View and Download the report here: Impact of Scaling Back Crop Insurance Premium Subsidies
In a drive to get farmers to insure more of their crops, Congress voted in 2000 to make major changes in how the federal crop insurance program works. The Agricultural Risk Protection Act (ARPA) passed that year had two important consequences:
- It dramatically increased the share of premiums paid by taxpayers.
- It extended the premium subsidy system that had previously applied only to insurance against lost crop yield to policies that protected farmers against lost revenue.
Together, these two changes more than doubled the cost of the program and gave farm operators powerful incentives to buy the most expensive insurance options.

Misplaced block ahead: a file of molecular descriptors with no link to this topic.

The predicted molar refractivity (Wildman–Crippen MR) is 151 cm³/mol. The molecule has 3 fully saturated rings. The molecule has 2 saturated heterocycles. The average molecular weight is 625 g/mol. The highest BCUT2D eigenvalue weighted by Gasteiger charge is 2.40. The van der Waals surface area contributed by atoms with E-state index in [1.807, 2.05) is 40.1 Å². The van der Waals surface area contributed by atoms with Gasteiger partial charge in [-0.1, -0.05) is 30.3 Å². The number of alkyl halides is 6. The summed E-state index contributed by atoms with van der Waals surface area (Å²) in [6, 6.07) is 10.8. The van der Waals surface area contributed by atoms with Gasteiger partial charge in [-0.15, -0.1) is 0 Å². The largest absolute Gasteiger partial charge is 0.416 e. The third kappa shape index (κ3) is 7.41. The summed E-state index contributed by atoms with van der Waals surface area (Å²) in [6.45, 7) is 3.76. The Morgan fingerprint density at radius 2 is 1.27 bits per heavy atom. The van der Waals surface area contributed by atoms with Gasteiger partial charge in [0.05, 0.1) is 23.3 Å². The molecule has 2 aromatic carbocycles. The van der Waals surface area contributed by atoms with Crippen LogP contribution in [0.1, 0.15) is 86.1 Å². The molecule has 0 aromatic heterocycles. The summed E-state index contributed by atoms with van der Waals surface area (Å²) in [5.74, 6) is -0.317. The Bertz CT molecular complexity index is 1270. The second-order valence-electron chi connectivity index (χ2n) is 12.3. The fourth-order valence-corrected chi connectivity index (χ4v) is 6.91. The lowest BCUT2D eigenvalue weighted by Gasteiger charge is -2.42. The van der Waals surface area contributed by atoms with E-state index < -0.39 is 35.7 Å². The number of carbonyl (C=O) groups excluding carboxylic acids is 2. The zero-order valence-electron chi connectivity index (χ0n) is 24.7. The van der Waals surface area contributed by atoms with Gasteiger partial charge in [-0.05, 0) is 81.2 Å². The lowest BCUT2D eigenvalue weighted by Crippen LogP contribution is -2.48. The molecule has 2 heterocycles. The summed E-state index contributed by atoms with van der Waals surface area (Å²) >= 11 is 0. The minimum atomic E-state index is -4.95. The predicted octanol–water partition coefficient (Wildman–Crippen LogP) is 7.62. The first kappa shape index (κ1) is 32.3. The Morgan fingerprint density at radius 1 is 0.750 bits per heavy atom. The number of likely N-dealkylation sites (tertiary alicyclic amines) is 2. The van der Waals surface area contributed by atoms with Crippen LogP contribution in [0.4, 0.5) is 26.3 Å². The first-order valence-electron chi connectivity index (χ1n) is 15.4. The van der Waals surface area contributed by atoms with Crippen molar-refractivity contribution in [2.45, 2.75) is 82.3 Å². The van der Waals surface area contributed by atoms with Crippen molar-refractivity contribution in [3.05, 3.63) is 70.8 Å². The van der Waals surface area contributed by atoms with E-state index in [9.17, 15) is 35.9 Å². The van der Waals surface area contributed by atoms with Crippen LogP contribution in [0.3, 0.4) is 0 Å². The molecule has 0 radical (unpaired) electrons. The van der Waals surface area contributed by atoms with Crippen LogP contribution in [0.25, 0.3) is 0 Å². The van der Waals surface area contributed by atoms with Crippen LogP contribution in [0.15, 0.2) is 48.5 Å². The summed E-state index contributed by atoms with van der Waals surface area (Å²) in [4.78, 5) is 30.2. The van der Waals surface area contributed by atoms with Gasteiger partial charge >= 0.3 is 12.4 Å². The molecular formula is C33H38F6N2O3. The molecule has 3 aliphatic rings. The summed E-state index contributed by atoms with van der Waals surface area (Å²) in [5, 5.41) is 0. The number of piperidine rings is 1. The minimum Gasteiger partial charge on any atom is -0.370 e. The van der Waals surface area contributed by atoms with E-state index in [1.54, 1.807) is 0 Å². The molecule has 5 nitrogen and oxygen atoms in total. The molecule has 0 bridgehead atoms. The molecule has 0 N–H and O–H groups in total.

Congress acted in response to farmers’ complaints in the mid-1990s that buying insurance that covered more than the then-standard 65 percent of their crop’s value was prohibitively expensive. They were right, but the reason for the high costs wasn’t that the existing subsidies were inadequate. The real reason was that the federal agency that set the premiums, USDA’s Risk Management Agency, was using a flawed process to price the policies that resulted in overcharging most farmers.